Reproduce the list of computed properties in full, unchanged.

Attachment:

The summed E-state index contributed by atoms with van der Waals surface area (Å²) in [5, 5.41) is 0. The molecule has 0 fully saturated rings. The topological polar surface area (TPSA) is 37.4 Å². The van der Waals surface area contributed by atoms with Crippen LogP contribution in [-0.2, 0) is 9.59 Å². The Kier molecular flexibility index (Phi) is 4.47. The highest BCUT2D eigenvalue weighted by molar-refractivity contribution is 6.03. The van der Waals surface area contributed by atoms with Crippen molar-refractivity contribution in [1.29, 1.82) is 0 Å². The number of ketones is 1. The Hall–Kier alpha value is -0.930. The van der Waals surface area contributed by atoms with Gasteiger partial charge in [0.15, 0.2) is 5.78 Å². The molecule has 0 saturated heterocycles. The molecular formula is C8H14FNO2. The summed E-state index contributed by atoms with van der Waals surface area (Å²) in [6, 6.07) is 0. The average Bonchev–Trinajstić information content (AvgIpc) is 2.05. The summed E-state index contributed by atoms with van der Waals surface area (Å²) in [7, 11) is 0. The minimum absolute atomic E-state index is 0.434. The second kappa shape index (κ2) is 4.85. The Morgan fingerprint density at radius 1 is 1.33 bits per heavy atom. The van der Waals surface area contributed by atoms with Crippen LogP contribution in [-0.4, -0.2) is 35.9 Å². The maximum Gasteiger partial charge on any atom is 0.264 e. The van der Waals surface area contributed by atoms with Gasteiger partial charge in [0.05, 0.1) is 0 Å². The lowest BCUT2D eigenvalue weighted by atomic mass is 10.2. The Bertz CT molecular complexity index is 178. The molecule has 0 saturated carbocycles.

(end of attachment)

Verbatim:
The summed E-state index contributed by atoms with van der Waals surface area (Å²) in [5, 5.41) is 0. The molecule has 0 fully saturated rings. The topological polar surface area (TPSA) is 37.4 Å². The van der Waals surface area contributed by atoms with Crippen LogP contribution in [-0.2, 0) is 9.59 Å². The Kier molecular flexibility index (Phi) is 4.47. The highest BCUT2D eigenvalue weighted by molar-refractivity contribution is 6.03. The van der Waals surface area contributed by atoms with Crippen molar-refractivity contribution in [1.29, 1.82) is 0 Å². The number of ketones is 1. The Hall–Kier alpha value is -0.930. The van der Waals surface area contributed by atoms with Gasteiger partial charge in [0.15, 0.2) is 5.78 Å². The molecule has 0 saturated heterocycles. The molecular formula is C8H14FNO2. The summed E-state index contributed by atoms with van der Waals surface area (Å²) in [6, 6.07) is 0. The average Bonchev–Trinajstić information content (AvgIpc) is 2.05. The summed E-state index contributed by atoms with van der Waals surface area (Å²) in [7, 11) is 0. The minimum absolute atomic E-state index is 0.434. The second kappa shape index (κ2) is 4.85. The Morgan fingerprint density at radius 1 is 1.33 bits per heavy atom. The van der Waals surface area contributed by atoms with Crippen LogP contribution in [-0.4, -0.2) is 35.9 Å². The maximum Gasteiger partial charge on any atom is 0.264 e. The van der Waals surface area contributed by atoms with Gasteiger partial charge in [0.05, 0.1) is 0 Å². The lowest BCUT2D eigenvalue weighted by atomic mass is 10.2. The Bertz CT molecular complexity index is 178. The molecule has 0 saturated carbocycles.